Sibship size and prevalence of allergic disorders in Japan: the Ryukyus Child Health Study.Pediatr Allergy Immunol. 2009 Jun; 20(4):377-84.PA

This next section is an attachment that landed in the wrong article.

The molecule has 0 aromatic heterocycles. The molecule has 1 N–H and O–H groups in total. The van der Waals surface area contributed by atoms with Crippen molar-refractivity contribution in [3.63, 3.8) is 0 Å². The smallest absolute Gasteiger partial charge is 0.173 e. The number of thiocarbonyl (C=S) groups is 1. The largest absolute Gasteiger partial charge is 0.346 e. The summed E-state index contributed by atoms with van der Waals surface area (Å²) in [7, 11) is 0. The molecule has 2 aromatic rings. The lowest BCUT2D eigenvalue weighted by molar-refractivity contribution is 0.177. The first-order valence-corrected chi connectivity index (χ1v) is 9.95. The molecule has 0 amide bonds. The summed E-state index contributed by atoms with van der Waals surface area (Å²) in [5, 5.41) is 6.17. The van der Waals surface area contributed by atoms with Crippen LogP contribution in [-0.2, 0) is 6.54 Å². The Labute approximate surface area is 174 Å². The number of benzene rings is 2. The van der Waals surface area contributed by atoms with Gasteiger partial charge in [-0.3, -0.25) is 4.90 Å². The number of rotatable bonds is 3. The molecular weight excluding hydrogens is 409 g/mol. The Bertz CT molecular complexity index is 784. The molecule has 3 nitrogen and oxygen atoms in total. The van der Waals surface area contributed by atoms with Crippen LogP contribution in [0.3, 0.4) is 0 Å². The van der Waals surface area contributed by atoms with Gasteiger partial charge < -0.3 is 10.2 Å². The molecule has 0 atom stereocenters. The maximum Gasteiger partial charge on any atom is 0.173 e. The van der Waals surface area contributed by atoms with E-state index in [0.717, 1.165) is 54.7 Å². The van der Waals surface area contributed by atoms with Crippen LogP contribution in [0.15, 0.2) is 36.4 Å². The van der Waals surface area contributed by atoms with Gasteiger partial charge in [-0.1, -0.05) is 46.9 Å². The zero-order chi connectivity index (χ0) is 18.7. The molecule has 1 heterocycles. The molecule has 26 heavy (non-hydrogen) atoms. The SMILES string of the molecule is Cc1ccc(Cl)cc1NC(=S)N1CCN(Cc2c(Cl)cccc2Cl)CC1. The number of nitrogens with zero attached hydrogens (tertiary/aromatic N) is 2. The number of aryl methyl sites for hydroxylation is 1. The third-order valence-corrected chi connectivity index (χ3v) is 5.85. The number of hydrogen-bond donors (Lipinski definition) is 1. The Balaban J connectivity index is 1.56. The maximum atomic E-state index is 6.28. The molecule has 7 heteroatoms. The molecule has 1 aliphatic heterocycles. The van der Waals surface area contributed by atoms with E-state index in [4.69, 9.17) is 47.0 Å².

A number of epidemiological studies have reported an inverse association between increasing sibship size and allergic disorders. The present cross-sectional study assessed the association between the number of siblings and the prevalence of allergic disorders during the past 12 months in Japanese schoolchildren. Study subjects were 22,750 children aged 6-15 yr in Okinawa. The outcomes were based on diagnostic criteria from the International Study of Asthma and Allergies in Childhood. Adjustment was made for age, gender, maternal age at childbirth, duration of breastfeeding, region of residence, smoking in the household, paternal and maternal history of asthma, atopic eczema, and allergic rhinitis, and paternal and maternal educational level. Significant exposure-response associations were observed between increasing total sibship size and all outcomes under investigation. Having two or more older siblings was significantly inversely related to the prevalence of atopic eczema and allergic rhinoconjunctivitis, but not wheeze or asthma. Having two or more younger siblings was independently associated with a decreased prevalence of atopic eczema, but not wheeze, asthma, or allergic rhinoconjunctivitis. The inverse relationships between sibship size and the prevalence of allergic disorders under study were weakened with advancing age, although the interactions between age groups were not statistically significant. No significant interactions were found in the association of having three or more siblings with allergic disorders between children with a positive or negative parental allergic history. These results are likely to support the in utero programming hypothesis because it is probable that the in utero environment would change with parity, although our observations could not refute the hygiene hypothesis.